It is the same thing that the devil said to Jesus, tempting him in the desert: “Make these stones become bread,” “Throw down, because the angels will gather you,”  “Prostrate yourself and I will give you possession of the earth.” Jesus did nothing! He did not even have a tomb of his own. It was the tomb of Joseph of Arimathea that was lent to him. Absolute poverty! Even dead he must rest in a grave that is not his. This total self-denial is the supreme revelation of God: it is this bottomless humility that is the revelation of his glory.

The devil wanted to proclaim Jesus’ divinity after Jesus performed miracles, because these ostensibly manifested his power. For this reason, when Jesus works miracles, he does not want them to be made public. This is not the manifestation of Christ. The manifestation of Christ is the agony of Gethsemane, it is the seeming abandonment of the Father, it is his death.

This doctrine is wonderful. It is difficult to understand it and much more so to practice it. In fact, in purely human terms, when you want a higher salary, you want others to recognize that you do things well. If others tell you that you do wrong, even when you do the right thing, you rebel. You still have much to learn from our Lord!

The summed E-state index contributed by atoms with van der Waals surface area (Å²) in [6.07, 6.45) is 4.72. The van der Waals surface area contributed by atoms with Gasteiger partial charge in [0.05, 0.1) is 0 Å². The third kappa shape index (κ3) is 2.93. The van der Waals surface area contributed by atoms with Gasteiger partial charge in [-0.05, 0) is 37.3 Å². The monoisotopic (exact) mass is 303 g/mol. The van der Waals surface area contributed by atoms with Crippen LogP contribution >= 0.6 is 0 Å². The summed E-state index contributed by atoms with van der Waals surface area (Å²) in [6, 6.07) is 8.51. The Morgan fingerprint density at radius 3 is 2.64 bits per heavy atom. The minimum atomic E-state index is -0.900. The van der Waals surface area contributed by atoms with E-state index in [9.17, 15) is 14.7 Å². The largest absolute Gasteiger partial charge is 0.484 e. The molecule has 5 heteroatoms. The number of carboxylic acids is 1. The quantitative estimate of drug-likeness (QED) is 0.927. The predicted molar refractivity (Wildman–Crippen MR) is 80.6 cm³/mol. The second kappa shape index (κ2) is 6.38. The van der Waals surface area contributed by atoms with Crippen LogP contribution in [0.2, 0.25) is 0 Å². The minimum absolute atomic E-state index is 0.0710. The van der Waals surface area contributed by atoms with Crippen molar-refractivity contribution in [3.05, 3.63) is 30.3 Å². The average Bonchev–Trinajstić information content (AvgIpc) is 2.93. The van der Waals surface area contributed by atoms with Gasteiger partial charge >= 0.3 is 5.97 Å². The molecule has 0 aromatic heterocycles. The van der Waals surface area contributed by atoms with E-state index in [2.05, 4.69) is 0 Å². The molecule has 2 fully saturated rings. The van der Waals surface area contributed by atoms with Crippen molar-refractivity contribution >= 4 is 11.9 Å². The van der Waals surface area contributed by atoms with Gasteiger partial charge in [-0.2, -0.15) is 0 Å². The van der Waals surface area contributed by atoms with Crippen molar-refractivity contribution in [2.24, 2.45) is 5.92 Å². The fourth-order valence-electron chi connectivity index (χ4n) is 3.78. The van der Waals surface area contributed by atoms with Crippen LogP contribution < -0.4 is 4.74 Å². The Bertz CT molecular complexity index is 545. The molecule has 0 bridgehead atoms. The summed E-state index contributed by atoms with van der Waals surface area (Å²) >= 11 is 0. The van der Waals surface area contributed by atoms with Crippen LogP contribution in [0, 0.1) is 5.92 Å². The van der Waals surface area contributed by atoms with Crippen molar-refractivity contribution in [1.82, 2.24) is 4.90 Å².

Here is the revelation of God. But why does he not want it from the lips of the devil! Because the proclamation of his divinity must be made by the Father and not by those who are against him. How many are there who are against God, but want to use the Church for their machinations! Jesus will only accept from the Father the proclamation of being the Only Begotten Son. He will not say it, but the Father will:

“This is my beloved Son in whom I am well pleased: listen to him!”

These are, therefore, the three points that I observed tonight in listening to the word of God. The first introduces us to the exercises; the second tells us the topic of the exercises; the third tells us that the path to holiness is a downward path because we cannot go up. If holiness were truly an ascent into heaven to the Father, who could accomplish it? What we can do is descend.